Jews, Jesuits, Geniuses: The Religion-IQ Link Is JUST a Correlation!
Does religiosity cause stupidity?
Posted Apr 29, 2010
My son Dave (who also has a Psych Today blog on evolution and cinema) had his IQ measured in grammar school, and it came in at 147. A decade later, he scored nearly perfectly on the GREs. Yet he goes to church on Sunday. I don’t know my colleague Adam Cohen’s IQ, but he has a Ph.D. from the University of Pennsylvania and has published numerous articles in prestigious psychology journals, so I’m guessing he’s not mentally retarded in any serious way. Yet he avoids eating leavened foods during Passover, and goes to synagogue on Saturday.*
I am bringing these fellows up neither to intentionally embarrass them nor to advertise that I have intelligent church-going relatives and friends. Instead, it is to make two points about an earlier posting of mine, titled: Atheistic liberals are more intelligent, but for a funny reason.
These are two points that every psychology professor makes in every introductory psychology class every semester: First, correlation does not establish causation. Second, any behavioral outcome is determined by a complex interplay of multiple variables, not by a single variable.
I actually turn off comments on this blog, not because I don’t care about other people’s opinions, but because I care too much. I have a day job as a university professor, and it would be too tempting to spend hours reading people’s reactions to my ruminations, then get all emotionally worked up about the most fanatic and loony of those reactions (take a look at the comments posted after almost any article posted online with political or religious connections, and you will see some serious invective being spewed).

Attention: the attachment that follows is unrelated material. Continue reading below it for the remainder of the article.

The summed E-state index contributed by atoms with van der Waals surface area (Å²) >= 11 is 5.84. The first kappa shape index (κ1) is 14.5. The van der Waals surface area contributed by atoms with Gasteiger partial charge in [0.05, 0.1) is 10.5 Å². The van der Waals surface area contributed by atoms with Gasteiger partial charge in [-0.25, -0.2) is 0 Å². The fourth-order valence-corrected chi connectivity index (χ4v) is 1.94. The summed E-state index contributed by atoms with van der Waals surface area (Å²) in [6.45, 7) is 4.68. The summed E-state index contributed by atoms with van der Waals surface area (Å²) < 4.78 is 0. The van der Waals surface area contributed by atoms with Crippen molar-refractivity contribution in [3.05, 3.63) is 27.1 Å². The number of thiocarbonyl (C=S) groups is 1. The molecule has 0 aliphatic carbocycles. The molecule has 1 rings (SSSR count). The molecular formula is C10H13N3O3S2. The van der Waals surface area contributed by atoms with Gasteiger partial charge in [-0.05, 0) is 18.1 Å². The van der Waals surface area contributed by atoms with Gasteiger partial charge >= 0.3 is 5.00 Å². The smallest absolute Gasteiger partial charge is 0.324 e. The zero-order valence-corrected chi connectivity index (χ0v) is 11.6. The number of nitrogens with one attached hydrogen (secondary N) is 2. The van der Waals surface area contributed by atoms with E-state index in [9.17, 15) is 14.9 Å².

But the earlier post on atheistic liberals was read by over 165,000 people, and several folks sent me links to other websites where it was generating a lot of discussion. I was of course unable to resist a peek at those websites, and although I read only a small sampling, I was pleasantly surprised to see little invective, and several very thoughtful comments in the sample I read. Several of those comments involved alternative explanations of the possible link between religion and IQ, several others pointed to exceptions to any such relationship (very religious people who were quite intelligent, for example), and a few complained that I seemed to be offering an overly simplistic explanation of what is likely a complex phenomenon. Given my day job as a professor, I was inspired to respond with a few points we often tell students to keep in mind when they hear about psychological research with which they are inclined (often justifiably) to disagree:
Correlation Does Not Establish Correlation: Religion does not make people stupid
In my earlier posting, I briefly mentioned data that Satoshi Kanazawa had posted. Those data indicated: a) a 6 point average IQ advantage for the extremely non-religious over the extremely religious, b) a 12 point average IQ benefit for the extremely liberal over the extremely conservative. I suggested one possible explanation for these relationships: Members of conservative religious groups are, on average, playing a different mating strategy—one characterized by earlier reproduction and more children, and one supported by religious prohibitions against promiscuity and nonmarital sex. People who go to graduate school, medical school, and law school tend to delay starting their families, and consequently are, on average, less attracted to strictures that will keep them celibate until they are a decade past sexual maturity. I cited some data generated by my colleague Jason Weeden that lends support to a central role for sexually conservative attitudes in church involvement.